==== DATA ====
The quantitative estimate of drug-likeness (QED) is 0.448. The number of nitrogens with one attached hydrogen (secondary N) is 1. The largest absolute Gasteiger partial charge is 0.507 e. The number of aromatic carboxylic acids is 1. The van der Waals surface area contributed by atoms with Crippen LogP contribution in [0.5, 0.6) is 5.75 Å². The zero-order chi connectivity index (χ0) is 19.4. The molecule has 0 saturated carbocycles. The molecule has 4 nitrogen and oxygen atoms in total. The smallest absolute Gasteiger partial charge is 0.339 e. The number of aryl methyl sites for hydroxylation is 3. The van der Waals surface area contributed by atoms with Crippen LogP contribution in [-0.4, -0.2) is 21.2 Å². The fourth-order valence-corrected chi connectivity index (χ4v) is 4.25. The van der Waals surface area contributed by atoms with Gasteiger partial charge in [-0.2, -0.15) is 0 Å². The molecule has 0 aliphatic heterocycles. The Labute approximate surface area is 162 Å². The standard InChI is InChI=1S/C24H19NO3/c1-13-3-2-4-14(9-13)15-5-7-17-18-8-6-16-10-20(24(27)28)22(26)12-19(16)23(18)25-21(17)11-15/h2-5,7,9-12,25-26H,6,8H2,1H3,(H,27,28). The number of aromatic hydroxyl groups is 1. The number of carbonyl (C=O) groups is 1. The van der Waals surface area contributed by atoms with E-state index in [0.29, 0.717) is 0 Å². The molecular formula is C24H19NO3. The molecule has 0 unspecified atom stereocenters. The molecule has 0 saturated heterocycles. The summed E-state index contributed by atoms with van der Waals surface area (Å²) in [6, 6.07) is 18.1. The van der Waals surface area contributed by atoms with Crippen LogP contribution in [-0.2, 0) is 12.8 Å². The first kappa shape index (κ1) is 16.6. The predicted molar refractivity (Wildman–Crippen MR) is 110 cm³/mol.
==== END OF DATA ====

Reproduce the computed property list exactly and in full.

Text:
The quantitative estimate of drug-likeness (QED) is 0.448. The number of nitrogens with one attached hydrogen (secondary N) is 1. The largest absolute Gasteiger partial charge is 0.507 e. The number of aromatic carboxylic acids is 1. The van der Waals surface area contributed by atoms with Crippen LogP contribution in [0.5, 0.6) is 5.75 Å². The zero-order chi connectivity index (χ0) is 19.4. The molecule has 0 saturated carbocycles. The molecule has 4 nitrogen and oxygen atoms in total. The smallest absolute Gasteiger partial charge is 0.339 e. The number of aryl methyl sites for hydroxylation is 3. The van der Waals surface area contributed by atoms with Crippen LogP contribution in [-0.4, -0.2) is 21.2 Å². The fourth-order valence-corrected chi connectivity index (χ4v) is 4.25. The van der Waals surface area contributed by atoms with Gasteiger partial charge in [-0.2, -0.15) is 0 Å². The molecule has 0 aliphatic heterocycles. The Labute approximate surface area is 162 Å². The standard InChI is InChI=1S/C24H19NO3/c1-13-3-2-4-14(9-13)15-5-7-17-18-8-6-16-10-20(24(27)28)22(26)12-19(16)23(18)25-21(17)11-15/h2-5,7,9-12,25-26H,6,8H2,1H3,(H,27,28). The number of aromatic hydroxyl groups is 1. The number of carbonyl (C=O) groups is 1. The van der Waals surface area contributed by atoms with E-state index in [0.29, 0.717) is 0 Å². The molecular formula is C24H19NO3. The molecule has 0 unspecified atom stereocenters. The molecule has 0 saturated heterocycles. The summed E-state index contributed by atoms with van der Waals surface area (Å²) in [6, 6.07) is 18.1. The van der Waals surface area contributed by atoms with Crippen LogP contribution in [-0.2, 0) is 12.8 Å². The first kappa shape index (κ1) is 16.6. The predicted molar refractivity (Wildman–Crippen MR) is 110 cm³/mol.